Other faiths believes different things, but I haven’t gotten to them yet.

SOURCE: [MR:N.1, N.2]


House Sorting, Naming Conventions, and Languages

Tammy: It’s funny–I was thinking Jon is a Slytherin, too, keeping his secrets and his thinks pretty much to himself, being ambitious, and being more Goddess than Mithros. (She does have those snakes wrapped around her arms!)


Tammy: No, Daine is not a Stark. She learns, and she uses her head. She doesn’t widen her pretty eyes and wait for a tree to fall on her.


Tammy: I know all the English and American historical naming conventions, and as a history buff it kills me to break them, but as someone says, when I use the same name twice, people think it’s significant. So, I can’t do that, not really. I had already decided when I began to write these books that I would follow Quaker naming conventions (other groups do it, too; that’s the one I know best) and have people not name children after anyone living. Even when they do name children to honor someone who has gone to the Peaceful Realms, oftentimes the name is a different version or the version given to a child of the opposite sex.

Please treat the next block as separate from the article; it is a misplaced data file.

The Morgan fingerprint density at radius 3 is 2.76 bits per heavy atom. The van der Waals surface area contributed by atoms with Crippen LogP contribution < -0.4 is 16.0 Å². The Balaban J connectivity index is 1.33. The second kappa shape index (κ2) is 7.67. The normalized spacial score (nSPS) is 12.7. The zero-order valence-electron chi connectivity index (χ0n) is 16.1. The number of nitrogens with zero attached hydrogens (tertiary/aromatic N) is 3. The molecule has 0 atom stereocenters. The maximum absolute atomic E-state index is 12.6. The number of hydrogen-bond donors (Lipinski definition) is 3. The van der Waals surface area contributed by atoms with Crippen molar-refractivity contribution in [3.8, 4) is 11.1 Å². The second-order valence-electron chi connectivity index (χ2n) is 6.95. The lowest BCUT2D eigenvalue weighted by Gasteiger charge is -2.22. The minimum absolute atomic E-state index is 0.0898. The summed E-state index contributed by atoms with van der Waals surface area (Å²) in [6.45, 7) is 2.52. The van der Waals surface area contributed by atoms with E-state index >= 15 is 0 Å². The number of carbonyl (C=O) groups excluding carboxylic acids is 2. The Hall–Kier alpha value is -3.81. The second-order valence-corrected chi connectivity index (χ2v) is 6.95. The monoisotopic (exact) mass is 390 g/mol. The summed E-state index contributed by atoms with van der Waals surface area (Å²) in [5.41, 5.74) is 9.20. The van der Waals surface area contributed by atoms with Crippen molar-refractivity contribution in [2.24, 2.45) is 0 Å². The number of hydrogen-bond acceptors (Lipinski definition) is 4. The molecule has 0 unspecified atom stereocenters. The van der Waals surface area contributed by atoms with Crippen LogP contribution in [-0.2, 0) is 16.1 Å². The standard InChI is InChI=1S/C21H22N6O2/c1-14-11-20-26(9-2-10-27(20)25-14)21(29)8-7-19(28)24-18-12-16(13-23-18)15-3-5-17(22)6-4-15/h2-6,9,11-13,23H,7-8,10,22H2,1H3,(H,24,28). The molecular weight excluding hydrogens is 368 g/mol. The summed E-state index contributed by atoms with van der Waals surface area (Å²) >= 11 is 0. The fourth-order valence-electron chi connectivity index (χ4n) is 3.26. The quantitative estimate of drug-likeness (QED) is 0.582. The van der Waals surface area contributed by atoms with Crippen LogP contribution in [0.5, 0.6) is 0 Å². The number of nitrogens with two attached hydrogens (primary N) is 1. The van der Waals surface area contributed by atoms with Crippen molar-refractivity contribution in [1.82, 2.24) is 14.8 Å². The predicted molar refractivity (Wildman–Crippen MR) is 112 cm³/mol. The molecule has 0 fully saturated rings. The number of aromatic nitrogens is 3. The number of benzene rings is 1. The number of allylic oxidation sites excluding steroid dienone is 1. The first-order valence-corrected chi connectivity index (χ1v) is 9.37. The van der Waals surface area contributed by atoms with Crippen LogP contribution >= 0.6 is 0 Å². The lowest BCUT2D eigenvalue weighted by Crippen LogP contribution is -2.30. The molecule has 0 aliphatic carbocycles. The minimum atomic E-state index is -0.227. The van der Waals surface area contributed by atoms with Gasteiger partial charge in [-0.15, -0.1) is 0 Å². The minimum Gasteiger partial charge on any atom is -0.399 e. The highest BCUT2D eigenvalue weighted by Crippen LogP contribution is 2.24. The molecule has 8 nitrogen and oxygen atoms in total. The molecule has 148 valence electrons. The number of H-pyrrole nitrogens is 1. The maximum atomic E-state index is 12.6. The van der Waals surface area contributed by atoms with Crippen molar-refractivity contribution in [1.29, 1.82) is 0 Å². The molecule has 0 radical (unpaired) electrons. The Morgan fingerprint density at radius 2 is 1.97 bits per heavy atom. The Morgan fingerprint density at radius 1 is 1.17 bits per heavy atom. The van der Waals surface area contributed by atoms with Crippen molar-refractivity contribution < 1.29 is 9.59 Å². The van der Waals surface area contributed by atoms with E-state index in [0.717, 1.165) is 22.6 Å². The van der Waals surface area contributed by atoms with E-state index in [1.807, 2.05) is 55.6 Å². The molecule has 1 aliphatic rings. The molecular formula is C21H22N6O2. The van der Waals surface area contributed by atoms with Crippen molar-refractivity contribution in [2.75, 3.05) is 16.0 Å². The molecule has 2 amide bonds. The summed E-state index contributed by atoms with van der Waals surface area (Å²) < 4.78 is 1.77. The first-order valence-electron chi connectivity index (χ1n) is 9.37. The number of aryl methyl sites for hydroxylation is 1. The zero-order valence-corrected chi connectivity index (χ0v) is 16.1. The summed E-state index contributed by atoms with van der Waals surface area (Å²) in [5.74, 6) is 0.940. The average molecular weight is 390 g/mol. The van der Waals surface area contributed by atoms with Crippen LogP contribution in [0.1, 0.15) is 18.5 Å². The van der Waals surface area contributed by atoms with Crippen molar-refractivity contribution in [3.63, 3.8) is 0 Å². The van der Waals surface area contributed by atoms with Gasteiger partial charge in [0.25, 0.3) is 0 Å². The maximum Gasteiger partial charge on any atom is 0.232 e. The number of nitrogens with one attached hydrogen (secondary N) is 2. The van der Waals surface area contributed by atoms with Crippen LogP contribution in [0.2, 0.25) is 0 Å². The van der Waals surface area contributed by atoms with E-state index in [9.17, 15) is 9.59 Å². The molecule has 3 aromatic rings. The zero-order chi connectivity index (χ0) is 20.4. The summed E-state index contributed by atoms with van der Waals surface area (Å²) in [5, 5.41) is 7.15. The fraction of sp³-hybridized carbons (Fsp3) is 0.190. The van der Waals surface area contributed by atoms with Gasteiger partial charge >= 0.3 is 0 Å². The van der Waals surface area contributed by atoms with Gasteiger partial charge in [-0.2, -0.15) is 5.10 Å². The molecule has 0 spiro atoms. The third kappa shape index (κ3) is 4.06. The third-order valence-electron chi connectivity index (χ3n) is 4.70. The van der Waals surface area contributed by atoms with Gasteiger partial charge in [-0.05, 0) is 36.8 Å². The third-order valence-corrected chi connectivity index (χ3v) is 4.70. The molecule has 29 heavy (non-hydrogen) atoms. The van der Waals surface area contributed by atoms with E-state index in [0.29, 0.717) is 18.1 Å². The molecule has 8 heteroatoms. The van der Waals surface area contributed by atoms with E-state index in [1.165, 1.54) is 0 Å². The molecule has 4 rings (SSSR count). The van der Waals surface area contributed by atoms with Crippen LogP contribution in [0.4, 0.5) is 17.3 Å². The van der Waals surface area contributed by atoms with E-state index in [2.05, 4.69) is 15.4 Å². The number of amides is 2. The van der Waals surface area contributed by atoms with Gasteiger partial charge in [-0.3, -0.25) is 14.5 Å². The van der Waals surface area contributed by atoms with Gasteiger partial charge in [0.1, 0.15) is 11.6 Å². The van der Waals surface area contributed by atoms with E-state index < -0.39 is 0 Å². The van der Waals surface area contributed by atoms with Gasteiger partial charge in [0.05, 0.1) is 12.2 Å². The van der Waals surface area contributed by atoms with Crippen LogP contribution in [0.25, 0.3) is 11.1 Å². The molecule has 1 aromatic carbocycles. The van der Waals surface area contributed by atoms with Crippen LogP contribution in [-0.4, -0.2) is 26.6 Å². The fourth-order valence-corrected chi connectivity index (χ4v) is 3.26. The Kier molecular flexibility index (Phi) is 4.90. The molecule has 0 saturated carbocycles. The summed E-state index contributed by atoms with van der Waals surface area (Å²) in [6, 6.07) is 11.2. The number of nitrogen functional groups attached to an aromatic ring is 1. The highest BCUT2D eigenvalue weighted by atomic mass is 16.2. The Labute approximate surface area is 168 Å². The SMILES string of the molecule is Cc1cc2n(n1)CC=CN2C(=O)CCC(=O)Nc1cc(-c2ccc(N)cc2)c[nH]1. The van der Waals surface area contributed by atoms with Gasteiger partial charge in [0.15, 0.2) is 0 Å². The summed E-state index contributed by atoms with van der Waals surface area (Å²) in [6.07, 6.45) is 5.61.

Tammy: Common is what Latin was in our world, spoken in the Eastern lands and at least the northern parts of Carthak, because it all used to be one empire. Scanra has its own language, ditto the islands and the K’mir and points east.


Governments in Tortall Universe, and Kel on Jonathon

I have a couple questions, first and foremost about Tortall’s government. From what I can tell there are restrictions set up on Jon’s power, such as councils of nobles. Yet what’s the specific arrangement? How many councils are there, and how are places determined? Is it a parliamentary monarchy, and are they moving more towards democracy? How many levels are there before laws are passed? Finally, is Tortall one of the countries with more restrictions on the monarchy or less, for example, in Carthak does the emperor have absolute power?